Sometimes it is difficult to know how to react to global events, or even how to situate oneself in a global context. It’s easy to feel lost as you get older and the world gets bigger, but here are helpful ways of becoming a responsible global citizen.
Today, we are all global citizens. Globalization has made homogeneity a concept of the past; we are exposed to people, products, foods and arts from countries all over the world, we speak multiple languages and we understand the news of what is happening in countries other than our own.
If you’ve decided to enter college early, you’ve already proven to have a passion for learning and the determination to excel academically. Shimer College establishes a unique educational environment which encourages early entrant students to thrive.
For those who excel academically and find their high school courses don't offer sufficient challenge, early entrance to our small liberal arts collegemay be an option.
Moving from the philosopher-scientists of the 6th century, to modern molecular biology, natural science students at Shimer explore and debate the human quest to better understand the world around us.
Pursuit of a liberal arts degree entails a close examination of human society - the forces that unite and divide us; our political, cultural, and philosophical legacies; the trajectory of the path we’re on now.
From the Chinese pun ban to Arizona banning books, literary censorship is alive and well in the 2st century.
Many of the historic tomes we turn to today were banned in their time for being too controversial - think Lord of the Flies, The Grapes of Wrath, or Tropic of Cancer. Maybe they were taught secretly at the equivalent of an alternative liberal arts college, but it took years for the general public to be able to read and learn from them.
But did censorship of classics and literature in general stop when these works became available and widely read? A couple of recent examples show the contrary.
Chicago is the home to some truly ground-breaking artists and works of art in the fields of literature, theatre, film, TV and visual arts.
A liberal arts education gives students an appreciation for great works of art, literature and music that push at the boundaries of convention - the edges of “normal.” Attending liberal arts college in Chicago puts you right in the heart of a community that has a history of embracing, breeding and inspiring such unique and sometimes dangerous talent.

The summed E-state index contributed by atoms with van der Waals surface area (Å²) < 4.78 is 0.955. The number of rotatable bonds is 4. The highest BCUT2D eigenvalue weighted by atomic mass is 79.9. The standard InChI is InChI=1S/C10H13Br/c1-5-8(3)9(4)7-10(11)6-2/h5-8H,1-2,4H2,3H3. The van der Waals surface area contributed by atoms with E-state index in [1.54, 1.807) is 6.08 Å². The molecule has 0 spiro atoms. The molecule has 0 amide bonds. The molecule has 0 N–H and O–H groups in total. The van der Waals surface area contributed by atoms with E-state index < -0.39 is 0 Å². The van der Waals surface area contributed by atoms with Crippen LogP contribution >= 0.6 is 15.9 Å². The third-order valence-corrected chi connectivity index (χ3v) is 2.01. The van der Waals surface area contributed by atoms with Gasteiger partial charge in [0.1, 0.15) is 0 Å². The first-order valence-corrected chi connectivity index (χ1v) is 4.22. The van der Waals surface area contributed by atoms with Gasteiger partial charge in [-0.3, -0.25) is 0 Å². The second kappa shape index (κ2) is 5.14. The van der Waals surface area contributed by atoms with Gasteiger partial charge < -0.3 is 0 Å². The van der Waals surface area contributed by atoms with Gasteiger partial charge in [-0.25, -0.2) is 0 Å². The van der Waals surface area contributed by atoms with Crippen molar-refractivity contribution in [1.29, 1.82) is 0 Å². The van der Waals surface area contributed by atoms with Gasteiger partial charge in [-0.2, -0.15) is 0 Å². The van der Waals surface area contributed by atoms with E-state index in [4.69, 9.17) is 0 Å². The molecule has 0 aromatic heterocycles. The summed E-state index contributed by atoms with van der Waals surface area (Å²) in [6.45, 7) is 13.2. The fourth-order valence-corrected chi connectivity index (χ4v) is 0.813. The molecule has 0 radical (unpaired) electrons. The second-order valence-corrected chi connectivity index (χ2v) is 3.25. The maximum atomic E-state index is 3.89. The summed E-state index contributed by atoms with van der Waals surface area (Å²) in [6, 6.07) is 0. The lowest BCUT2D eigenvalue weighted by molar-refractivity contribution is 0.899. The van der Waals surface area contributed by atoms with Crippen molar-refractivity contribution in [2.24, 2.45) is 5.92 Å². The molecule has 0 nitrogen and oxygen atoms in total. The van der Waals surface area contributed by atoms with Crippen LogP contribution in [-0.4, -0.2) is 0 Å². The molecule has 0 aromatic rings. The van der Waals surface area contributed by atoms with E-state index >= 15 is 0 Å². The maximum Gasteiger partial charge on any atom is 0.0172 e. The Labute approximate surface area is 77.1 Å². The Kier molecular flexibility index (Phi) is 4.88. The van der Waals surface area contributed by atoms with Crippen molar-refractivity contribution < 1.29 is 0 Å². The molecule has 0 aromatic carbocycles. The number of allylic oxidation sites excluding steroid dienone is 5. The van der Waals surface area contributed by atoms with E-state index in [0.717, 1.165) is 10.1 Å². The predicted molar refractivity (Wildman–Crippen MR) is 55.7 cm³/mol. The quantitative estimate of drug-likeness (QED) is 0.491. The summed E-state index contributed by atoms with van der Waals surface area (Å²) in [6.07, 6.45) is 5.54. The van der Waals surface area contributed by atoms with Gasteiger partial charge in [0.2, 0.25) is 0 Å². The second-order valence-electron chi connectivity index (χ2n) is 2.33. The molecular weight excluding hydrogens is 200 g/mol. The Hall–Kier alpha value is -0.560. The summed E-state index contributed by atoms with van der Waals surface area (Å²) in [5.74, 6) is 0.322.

Both the act of reading and the way in which literature is produced has changed quite a bit over the last few years.
When you go to liberal arts college in Chicago or anywhere for that matter, you’re bound to do quite a bit of reading. That’s why you’re here after all, because reading is one of your treasured pastimes. But both the act of reading and the way in which literature is produced has changed quite a bit over the last few years. And no one knows better than liberal arts students how literary production both influences and reflects the state of society at large!
Kate Bornstein, activist, artist and author will be the keynote speaker at this year’s Representing Trans* symposium, open to Shimer students on the University of Chicago campus.
By its very nature, a liberal arts education invites students to explore and engage with a wide range of ideologies, cultural artefacts, and ways of being in the world. Increasingly, college campuses across the country are representing the trans* and queer population through community-gathering events, and students at Shimer are lucky to have the Representing Trans* Symposium right here on campus.
College life isn’t all about studying and attending class. It is the complementary activities like attending a theater performance or seeing a baseball game with friends that truly rounds out your college and social experiences.
Are you the type who is always looking to soak up knowledge and learn more about the world? If this is you, it sounds like a liberal arts college with an assortment of fascinating and varied courses is the right choice.
If you’ve chosen to attend a small liberal arts college, it's likely because you enjoy focused classes where your opinions are challenged and you can expand your knowledge through discussion.